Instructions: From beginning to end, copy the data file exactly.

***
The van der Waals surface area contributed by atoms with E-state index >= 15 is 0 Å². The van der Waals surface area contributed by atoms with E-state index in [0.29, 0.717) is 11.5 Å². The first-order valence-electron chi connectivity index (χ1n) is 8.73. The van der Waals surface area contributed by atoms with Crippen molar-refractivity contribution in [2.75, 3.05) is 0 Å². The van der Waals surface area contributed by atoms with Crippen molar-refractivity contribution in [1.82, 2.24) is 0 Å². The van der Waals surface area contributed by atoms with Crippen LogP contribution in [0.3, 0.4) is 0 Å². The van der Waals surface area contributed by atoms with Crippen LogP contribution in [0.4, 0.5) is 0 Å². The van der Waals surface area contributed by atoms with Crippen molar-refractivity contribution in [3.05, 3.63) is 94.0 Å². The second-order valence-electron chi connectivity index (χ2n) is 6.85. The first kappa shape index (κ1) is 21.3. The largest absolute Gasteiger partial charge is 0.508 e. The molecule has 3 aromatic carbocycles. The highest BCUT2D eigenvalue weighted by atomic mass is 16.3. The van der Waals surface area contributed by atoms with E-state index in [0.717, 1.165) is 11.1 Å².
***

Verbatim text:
The van der Waals surface area contributed by atoms with E-state index >= 15 is 0 Å². The van der Waals surface area contributed by atoms with E-state index in [0.29, 0.717) is 11.5 Å². The first-order valence-electron chi connectivity index (χ1n) is 8.73. The van der Waals surface area contributed by atoms with Crippen molar-refractivity contribution in [2.75, 3.05) is 0 Å². The van der Waals surface area contributed by atoms with Crippen molar-refractivity contribution in [1.82, 2.24) is 0 Å². The van der Waals surface area contributed by atoms with Crippen LogP contribution in [0.3, 0.4) is 0 Å². The van der Waals surface area contributed by atoms with Crippen LogP contribution in [0.4, 0.5) is 0 Å². The van der Waals surface area contributed by atoms with Crippen molar-refractivity contribution in [3.05, 3.63) is 94.0 Å². The second-order valence-electron chi connectivity index (χ2n) is 6.85. The first kappa shape index (κ1) is 21.3. The largest absolute Gasteiger partial charge is 0.508 e. The molecule has 3 aromatic carbocycles. The highest BCUT2D eigenvalue weighted by atomic mass is 16.3. The van der Waals surface area contributed by atoms with E-state index in [0.717, 1.165) is 11.1 Å².